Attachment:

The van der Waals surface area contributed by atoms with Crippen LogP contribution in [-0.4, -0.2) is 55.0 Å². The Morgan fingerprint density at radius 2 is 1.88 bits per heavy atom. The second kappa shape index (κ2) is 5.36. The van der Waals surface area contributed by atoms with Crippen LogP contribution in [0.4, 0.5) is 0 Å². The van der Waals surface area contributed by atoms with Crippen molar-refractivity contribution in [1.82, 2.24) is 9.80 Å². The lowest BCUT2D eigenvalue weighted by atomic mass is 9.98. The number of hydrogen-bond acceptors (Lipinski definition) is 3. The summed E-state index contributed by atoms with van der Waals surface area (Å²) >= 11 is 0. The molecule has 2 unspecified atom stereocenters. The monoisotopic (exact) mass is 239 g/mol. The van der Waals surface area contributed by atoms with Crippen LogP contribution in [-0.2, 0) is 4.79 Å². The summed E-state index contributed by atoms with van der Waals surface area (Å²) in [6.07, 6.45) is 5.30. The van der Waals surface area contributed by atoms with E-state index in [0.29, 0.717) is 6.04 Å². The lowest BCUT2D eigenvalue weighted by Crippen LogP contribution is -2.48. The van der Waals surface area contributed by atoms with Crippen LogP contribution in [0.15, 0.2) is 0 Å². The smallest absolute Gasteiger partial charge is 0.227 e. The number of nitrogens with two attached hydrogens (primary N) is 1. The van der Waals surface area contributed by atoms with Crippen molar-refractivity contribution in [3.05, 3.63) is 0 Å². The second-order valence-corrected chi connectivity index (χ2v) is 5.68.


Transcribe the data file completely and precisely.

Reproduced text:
The van der Waals surface area contributed by atoms with Crippen LogP contribution in [-0.4, -0.2) is 55.0 Å². The Morgan fingerprint density at radius 2 is 1.88 bits per heavy atom. The second kappa shape index (κ2) is 5.36. The van der Waals surface area contributed by atoms with Crippen LogP contribution in [0.4, 0.5) is 0 Å². The van der Waals surface area contributed by atoms with Crippen molar-refractivity contribution in [1.82, 2.24) is 9.80 Å². The lowest BCUT2D eigenvalue weighted by atomic mass is 9.98. The number of hydrogen-bond acceptors (Lipinski definition) is 3. The summed E-state index contributed by atoms with van der Waals surface area (Å²) >= 11 is 0. The molecule has 2 unspecified atom stereocenters. The monoisotopic (exact) mass is 239 g/mol. The van der Waals surface area contributed by atoms with Crippen LogP contribution in [-0.2, 0) is 4.79 Å². The summed E-state index contributed by atoms with van der Waals surface area (Å²) in [6.07, 6.45) is 5.30. The van der Waals surface area contributed by atoms with E-state index in [0.29, 0.717) is 6.04 Å². The lowest BCUT2D eigenvalue weighted by Crippen LogP contribution is -2.48. The van der Waals surface area contributed by atoms with Crippen LogP contribution in [0.15, 0.2) is 0 Å². The smallest absolute Gasteiger partial charge is 0.227 e. The number of nitrogens with two attached hydrogens (primary N) is 1. The van der Waals surface area contributed by atoms with Crippen molar-refractivity contribution in [3.05, 3.63) is 0 Å². The second-order valence-corrected chi connectivity index (χ2v) is 5.68.